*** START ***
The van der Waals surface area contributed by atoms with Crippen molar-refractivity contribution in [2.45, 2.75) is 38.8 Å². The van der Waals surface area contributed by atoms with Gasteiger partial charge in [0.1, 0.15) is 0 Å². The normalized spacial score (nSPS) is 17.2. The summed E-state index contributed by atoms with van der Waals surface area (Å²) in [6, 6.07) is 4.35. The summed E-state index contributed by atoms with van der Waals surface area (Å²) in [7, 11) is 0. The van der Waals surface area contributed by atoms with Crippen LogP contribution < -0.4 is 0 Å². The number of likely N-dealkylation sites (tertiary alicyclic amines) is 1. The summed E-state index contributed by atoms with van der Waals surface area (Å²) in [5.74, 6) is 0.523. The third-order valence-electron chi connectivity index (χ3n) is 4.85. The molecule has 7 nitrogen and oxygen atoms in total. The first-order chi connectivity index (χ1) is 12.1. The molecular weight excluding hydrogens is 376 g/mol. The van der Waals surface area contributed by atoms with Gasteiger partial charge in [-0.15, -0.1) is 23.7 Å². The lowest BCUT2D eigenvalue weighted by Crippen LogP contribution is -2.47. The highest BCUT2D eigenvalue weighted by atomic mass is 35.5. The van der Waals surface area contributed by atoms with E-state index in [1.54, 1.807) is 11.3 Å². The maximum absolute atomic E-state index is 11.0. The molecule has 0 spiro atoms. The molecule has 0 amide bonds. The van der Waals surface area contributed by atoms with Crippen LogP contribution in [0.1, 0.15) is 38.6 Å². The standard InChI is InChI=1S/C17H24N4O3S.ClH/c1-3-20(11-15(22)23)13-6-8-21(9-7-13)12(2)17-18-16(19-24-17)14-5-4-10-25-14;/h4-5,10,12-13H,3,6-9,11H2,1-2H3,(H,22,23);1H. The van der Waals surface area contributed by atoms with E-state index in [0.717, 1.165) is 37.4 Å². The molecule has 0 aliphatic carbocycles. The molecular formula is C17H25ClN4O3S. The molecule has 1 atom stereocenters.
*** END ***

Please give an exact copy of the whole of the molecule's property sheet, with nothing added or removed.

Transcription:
The van der Waals surface area contributed by atoms with Crippen molar-refractivity contribution in [2.45, 2.75) is 38.8 Å². The van der Waals surface area contributed by atoms with Gasteiger partial charge in [0.1, 0.15) is 0 Å². The normalized spacial score (nSPS) is 17.2. The summed E-state index contributed by atoms with van der Waals surface area (Å²) in [6, 6.07) is 4.35. The summed E-state index contributed by atoms with van der Waals surface area (Å²) in [7, 11) is 0. The van der Waals surface area contributed by atoms with Crippen LogP contribution < -0.4 is 0 Å². The number of likely N-dealkylation sites (tertiary alicyclic amines) is 1. The summed E-state index contributed by atoms with van der Waals surface area (Å²) in [5.74, 6) is 0.523. The third-order valence-electron chi connectivity index (χ3n) is 4.85. The molecule has 7 nitrogen and oxygen atoms in total. The first-order chi connectivity index (χ1) is 12.1. The molecular weight excluding hydrogens is 376 g/mol. The van der Waals surface area contributed by atoms with Gasteiger partial charge in [-0.15, -0.1) is 23.7 Å². The lowest BCUT2D eigenvalue weighted by Crippen LogP contribution is -2.47. The highest BCUT2D eigenvalue weighted by atomic mass is 35.5. The van der Waals surface area contributed by atoms with E-state index in [1.54, 1.807) is 11.3 Å². The maximum absolute atomic E-state index is 11.0. The molecule has 0 spiro atoms. The molecule has 0 amide bonds. The van der Waals surface area contributed by atoms with Crippen LogP contribution in [0.1, 0.15) is 38.6 Å². The standard InChI is InChI=1S/C17H24N4O3S.ClH/c1-3-20(11-15(22)23)13-6-8-21(9-7-13)12(2)17-18-16(19-24-17)14-5-4-10-25-14;/h4-5,10,12-13H,3,6-9,11H2,1-2H3,(H,22,23);1H. The van der Waals surface area contributed by atoms with E-state index in [0.717, 1.165) is 37.4 Å². The molecule has 0 aliphatic carbocycles. The molecular formula is C17H25ClN4O3S. The molecule has 1 atom stereocenters.